When and how to exit is the most important question that an entrepreneur will have to answer. It’s really important for an obvious reason: your company is most likely the biggest investment that you, the entrepreneur, and your family hold and your decision will impact your wealth, possibly for generations. But, it’s also important for less obvious but equally impactful reasons like: what’s best for your employees? What’s best for the dream and vision that you hold for this company? What’s best for your customers? And, probably the most dramatic: what the Hell are you going to do with yourself after you sell??? Another question: Do you go public? Prestigious, but do you really want to be the CEO of a public company and deal with the quarterly earnings treadmill? These are personal questions that you need to answer for yourself. But the decision to sell is one that involves another party too: your venture capitalist.
As with all of these Articles, the dialogue between entrepreneur and venture capitalist is critical. In diligence, when I, the VC and you, the entrepreneur, sat down and discussed our investment, hopefully we discussed what we both wanted to accomplish. We probably did not have a discussion as detailed as saying “OK, in April of 2012, we will sell to Google”. But we did discuss what you wanted to do with the company and I explained that I need to achieve some liquidity at some time in the future. We shook hands and marched off into the future, arms locked, ready to take on the world. At least, that’s what I hope we did because if you want to build a lifestyle business and I want to be on a public company board, we are going to have a very rocky relationship…
So, just to make sure we don’t run into that problem, I, as a good and diligent VC, probably put a couple of special clauses in the investment documents. These clauses usually include a veto right on a sale of the company, a drag-along provision to make sure reluctant shareholders can’t block our big pay day, redemption rights etc. But, another reason we put these clauses in is to make sure that you don’t change your mind. More on that in my post on the common ground for this Article.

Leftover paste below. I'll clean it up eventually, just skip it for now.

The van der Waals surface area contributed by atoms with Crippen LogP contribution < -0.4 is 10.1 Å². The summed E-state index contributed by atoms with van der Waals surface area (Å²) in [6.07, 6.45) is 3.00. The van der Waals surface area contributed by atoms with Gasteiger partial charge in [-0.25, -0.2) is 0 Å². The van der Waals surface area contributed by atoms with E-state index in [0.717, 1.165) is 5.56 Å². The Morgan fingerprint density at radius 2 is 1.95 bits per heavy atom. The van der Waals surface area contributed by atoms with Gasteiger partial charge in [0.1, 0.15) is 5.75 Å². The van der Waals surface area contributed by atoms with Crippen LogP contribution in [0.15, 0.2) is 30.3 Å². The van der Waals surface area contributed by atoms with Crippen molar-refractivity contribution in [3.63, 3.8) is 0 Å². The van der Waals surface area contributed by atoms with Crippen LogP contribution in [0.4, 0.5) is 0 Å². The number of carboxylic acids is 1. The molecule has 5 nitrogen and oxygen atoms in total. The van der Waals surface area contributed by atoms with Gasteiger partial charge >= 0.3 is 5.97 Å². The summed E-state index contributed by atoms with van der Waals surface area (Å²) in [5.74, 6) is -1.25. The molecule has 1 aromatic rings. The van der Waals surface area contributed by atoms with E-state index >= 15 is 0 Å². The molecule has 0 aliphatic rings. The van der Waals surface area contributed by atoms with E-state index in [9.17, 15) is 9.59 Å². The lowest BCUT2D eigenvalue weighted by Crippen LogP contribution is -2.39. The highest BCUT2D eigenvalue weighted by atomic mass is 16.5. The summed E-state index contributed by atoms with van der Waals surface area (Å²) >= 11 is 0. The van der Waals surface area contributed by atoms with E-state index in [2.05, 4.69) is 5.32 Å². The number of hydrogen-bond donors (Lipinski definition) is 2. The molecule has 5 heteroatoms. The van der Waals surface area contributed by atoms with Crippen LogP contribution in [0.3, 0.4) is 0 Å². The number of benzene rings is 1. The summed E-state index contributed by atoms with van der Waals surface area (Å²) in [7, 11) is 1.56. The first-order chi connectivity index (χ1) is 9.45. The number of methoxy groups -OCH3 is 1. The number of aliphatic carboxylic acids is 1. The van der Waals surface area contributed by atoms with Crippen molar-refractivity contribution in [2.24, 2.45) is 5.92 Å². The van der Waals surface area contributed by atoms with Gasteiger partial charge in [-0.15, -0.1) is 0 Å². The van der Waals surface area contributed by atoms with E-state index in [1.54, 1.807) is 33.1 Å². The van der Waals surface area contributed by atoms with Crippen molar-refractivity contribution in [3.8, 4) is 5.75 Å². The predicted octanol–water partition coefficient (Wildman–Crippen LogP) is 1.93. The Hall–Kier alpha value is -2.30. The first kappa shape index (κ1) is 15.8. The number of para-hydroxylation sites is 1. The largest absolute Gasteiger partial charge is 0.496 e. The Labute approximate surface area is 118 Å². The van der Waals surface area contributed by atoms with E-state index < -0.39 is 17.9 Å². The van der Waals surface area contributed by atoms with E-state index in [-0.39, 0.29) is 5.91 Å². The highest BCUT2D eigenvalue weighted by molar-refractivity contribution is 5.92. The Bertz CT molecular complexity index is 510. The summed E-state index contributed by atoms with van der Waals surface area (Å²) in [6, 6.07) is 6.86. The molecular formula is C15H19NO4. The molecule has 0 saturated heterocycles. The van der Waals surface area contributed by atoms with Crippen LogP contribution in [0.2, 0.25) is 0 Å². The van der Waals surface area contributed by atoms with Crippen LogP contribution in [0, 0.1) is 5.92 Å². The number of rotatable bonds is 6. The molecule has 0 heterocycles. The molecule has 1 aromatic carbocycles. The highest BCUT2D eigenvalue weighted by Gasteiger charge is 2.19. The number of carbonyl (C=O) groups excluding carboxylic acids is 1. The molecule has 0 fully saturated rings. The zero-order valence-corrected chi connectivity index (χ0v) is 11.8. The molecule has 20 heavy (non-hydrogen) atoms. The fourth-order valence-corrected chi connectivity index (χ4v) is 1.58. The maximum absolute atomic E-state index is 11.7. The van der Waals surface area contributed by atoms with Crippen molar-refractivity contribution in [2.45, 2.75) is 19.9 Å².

In all my years of being a VC, we have never sold a company when the entrepreneur did not want to sell. We also have never blocked a sale when the entrepreneur wanted to sell. Why? Well, practically speaking, its hard to continue to run a business when the team wants to go. Also, I’m not sure how successful a sale or IPO would be if the management team clearly did not want to sell or go public!
Throughout these Articles of the Funding Bill of Rights, we have spoken about moral commitments and mutual obligations. In my mind, this commitment on when and how to exit is the most sacred of all of them.
This commitment stems from what you have done for us. First, if you have delivered for us and built your business and created value for us, you deserve to call this shot. We are well into the money, but we will continue to ride you for as far as you are willing to go. We are also willing to sell if you feel it is time to go even if we see more value ahead of us. That’s because you delivered for us and now we will deliver for you by letting you make this call.
But, at the end of the day, if you raised the right amount of money and made it last, you and your team probably own more than 50% of the business, so you can do whatever you want anyway!